Monday 27 August 2007

Labour is Doomed to Subordinate Role

I have bad news for the next Labour leader - only an earthquake in the Irish political landscape will enable Labour to shake off its second tier status. They don't need branding, a new message, a makeover. They need an earthquake.

In order for Labour to fulfil its ambitions it just has to make a break through on the middle ground. This is the only way to grow politically in an Ireland where the middle class is predominant and where traditional Labour territory is shrinking (union power and worker-driven issues). Moving to the middle is exactly what Pat Rabitte tried, with his business-friendly commitment to "maintain a prosperous, enterprising economy". He even pledged to reduce taxes. But pitching for the middle ground was never going to work, for there was never enough space to admit Labour.

The trouble is that the two bigger parties are all-encompassing, flexible, and often populist. Fianna Fáil is the tree frog that instantly changes colour. If you want green, Fianna Fáil are green. If you want red, Bertie is a socialist. If you want enterprise, Fianna Fáil are pro-business. If you want stability, Fianna Fáil are conservative. And Fine Gael are just poor imitations of the same. But above all, both are firmly anchored in the centre.

But Labour Made it In Britain?

That's right. But Labour surged ahead of the Whigs cum Liberals in the early part of the 20th century. This was a time, however, when Britain and Europe were undergoing fundamental change. For decades, the question of the Labour versus Capital had dominated political debate. The tyranny of capital was about to be replaced by the tyranny of planned economy. Britain's empire was beginning to crumble. To paraphrase Tony Blair, the kaleidoscope had been shaken, and the pieces were in flux. When those pieces settled, Labour had moved from 2nd tier to first in British politics.

Their fortunes waxed and waned since then, but once the structure of the system had been altered to admit them to first rank, they'd always be a major player. A notion called "path dependency" would ensure that Labour were likely to remain in contention until the next reconfiguration, which hasn’t happened yet. (What will it be, PR for Britain, Scottish Independence?).

The idea has two levels, both of which are relevant here. First, it essentially means that “history matters”. In other words, now that Labour is first tier in Britain, it was propelled there by historical forces and it doesn't matter now that those forces aren't present. The party is locked in. The second, and related meaning is that institutions tend to be self-reinforcing. They have inertia and a propensity to ensure their own survival, regardless of their original raison d'être.

Labour should be radical?

Only if they crave oblivion. Radical politics is by definition on the fringe and is unlikely to bring electoral success. Ocassionally radical thinking happens to evolve to become mainstream, rather like the way Irish parties raided the PD wardrobe. But the PDs latched on to an historical tide: the rise of neo-liberal thinking in Washington and London. They were clever to spot it and were sufficiently tenacious to ride the wave long enough to see many of their policies being widely adopted. There was, of course, another historical force at play. It goes by the name of Charles J Haughey. A towering but hugely divisive figure, he provided the impetus for the split that gave birth to the PDs. But once both of these tides had washed over, the Party returned to obscurity, where it will surely lie, hoping forlornly for the next big wave.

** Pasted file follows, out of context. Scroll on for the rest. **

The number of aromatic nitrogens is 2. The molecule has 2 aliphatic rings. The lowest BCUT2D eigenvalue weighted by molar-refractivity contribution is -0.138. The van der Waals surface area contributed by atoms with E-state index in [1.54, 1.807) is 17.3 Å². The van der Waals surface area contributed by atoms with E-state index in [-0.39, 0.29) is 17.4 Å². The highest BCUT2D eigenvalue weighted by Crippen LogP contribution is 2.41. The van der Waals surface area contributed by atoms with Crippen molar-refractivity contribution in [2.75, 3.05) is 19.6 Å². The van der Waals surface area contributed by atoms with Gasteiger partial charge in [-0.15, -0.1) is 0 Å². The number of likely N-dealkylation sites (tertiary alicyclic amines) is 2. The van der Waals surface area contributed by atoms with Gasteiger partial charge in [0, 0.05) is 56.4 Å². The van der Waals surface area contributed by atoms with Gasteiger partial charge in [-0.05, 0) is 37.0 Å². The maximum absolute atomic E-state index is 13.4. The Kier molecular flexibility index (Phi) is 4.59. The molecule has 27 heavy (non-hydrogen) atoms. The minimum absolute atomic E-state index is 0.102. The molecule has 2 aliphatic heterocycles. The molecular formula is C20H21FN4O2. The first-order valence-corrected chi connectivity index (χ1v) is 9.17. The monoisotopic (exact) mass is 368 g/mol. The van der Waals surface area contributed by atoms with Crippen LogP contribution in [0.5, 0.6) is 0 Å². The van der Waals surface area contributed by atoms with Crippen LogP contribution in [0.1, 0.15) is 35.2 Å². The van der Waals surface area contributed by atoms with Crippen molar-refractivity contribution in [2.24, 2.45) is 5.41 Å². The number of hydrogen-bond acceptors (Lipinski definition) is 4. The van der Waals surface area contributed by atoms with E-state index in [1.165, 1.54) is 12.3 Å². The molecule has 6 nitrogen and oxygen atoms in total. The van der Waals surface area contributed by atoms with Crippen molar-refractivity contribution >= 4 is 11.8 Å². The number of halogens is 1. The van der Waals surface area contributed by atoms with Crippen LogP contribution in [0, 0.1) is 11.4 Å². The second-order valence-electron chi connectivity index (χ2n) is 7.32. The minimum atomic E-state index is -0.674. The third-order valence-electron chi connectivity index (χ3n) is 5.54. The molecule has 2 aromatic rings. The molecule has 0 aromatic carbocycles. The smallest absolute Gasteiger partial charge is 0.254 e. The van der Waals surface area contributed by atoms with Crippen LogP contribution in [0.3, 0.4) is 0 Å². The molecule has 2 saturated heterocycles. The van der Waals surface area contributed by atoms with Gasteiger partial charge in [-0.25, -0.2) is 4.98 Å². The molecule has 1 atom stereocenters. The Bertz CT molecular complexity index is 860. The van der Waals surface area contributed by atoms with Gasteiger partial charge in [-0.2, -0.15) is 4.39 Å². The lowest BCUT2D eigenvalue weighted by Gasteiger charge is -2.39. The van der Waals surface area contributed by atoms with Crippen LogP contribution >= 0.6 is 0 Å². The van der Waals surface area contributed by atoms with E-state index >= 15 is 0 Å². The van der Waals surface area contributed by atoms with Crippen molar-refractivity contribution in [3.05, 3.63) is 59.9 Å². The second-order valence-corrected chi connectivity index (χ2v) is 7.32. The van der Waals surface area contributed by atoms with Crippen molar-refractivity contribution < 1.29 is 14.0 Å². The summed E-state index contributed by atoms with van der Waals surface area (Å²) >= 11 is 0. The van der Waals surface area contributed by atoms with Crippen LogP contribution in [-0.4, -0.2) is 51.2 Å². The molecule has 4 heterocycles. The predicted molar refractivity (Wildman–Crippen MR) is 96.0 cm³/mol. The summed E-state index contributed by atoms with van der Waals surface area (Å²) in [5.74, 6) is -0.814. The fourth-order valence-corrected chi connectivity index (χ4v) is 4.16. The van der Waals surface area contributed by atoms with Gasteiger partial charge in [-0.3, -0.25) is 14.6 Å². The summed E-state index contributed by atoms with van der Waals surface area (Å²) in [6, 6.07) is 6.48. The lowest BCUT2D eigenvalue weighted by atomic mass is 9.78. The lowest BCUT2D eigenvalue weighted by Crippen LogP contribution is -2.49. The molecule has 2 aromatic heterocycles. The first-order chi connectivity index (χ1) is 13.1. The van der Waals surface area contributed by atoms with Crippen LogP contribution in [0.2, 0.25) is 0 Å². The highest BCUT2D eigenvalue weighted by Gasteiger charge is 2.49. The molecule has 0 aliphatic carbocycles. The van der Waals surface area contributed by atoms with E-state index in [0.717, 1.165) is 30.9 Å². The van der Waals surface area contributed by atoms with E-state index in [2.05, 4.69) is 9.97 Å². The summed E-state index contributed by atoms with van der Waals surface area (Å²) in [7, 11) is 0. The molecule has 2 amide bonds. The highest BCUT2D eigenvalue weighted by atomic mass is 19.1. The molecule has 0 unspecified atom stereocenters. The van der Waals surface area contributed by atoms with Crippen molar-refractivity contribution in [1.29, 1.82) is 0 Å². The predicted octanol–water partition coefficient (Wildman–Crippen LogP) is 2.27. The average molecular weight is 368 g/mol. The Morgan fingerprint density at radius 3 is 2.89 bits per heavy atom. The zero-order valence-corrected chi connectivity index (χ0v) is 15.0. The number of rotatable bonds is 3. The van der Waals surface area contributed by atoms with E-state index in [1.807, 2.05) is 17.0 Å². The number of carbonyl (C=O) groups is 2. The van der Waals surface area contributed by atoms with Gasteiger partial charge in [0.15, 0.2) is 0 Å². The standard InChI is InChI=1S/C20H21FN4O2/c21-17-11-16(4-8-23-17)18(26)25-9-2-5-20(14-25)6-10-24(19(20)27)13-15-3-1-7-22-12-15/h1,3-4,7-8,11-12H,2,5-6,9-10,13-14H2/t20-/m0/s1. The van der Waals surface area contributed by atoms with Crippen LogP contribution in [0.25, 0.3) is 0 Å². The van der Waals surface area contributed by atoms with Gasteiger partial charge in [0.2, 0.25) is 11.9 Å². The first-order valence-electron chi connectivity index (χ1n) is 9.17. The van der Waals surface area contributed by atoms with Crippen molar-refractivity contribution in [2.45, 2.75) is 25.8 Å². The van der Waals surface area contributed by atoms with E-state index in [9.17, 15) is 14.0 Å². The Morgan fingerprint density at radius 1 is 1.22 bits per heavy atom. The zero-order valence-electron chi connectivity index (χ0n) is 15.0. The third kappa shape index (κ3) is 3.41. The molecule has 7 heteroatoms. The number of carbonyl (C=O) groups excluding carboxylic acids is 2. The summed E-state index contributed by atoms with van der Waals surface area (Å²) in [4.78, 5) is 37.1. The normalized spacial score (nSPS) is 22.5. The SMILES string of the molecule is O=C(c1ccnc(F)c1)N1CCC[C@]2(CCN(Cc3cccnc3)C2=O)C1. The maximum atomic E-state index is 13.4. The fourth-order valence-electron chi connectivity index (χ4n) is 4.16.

To conclude, there can be no big break for Labour without that earthquake. And it has to be high on the Richter scale. Even the collapse of Fine Gael in 2002 was insufficient to shake the kaleidoscope. Certainly, a moderate recession - quite likely before the next election - would not provide enough for a Labour breakthrough. Fianna Fáil losses (certain after a recession and minus Bertie) will be shared between Fine Gael, Labour and marginal players. That might be enough to see Labour in power, but it will never be enough to allow them to play anything more than a supporting role.


Carrigaline said...

If you ask me, Rabbitte's tenure of the Labour party leader has been a failure and he simply had to go. Despite the FF/PD government being on the ropes and the guarantee of FG second preferences, Labour actually ended up losing a seat.

Looking forward to the next election, I don't see any of the present leadership candidates being able to take the part into a direction that will win them new seats.

sarah25 said...

Coming after the massive show of strength by the unions during the Irish Ferries dispute, this call succeeded in moving the debate away from workers rights and onto the basest populist nonsense. It pits worker against worker not worker against boss. The strategy of the progressive wing of the labour movement is to recruit the new EU workers into the unions and keep the standards of employment up. “Workers of the world unite” was an old slogan that Pat Rabbitte should remember from his Workers Party days. But when power is the objective principle is an expensive commodity.

Labour is Doomed to Subordinate Role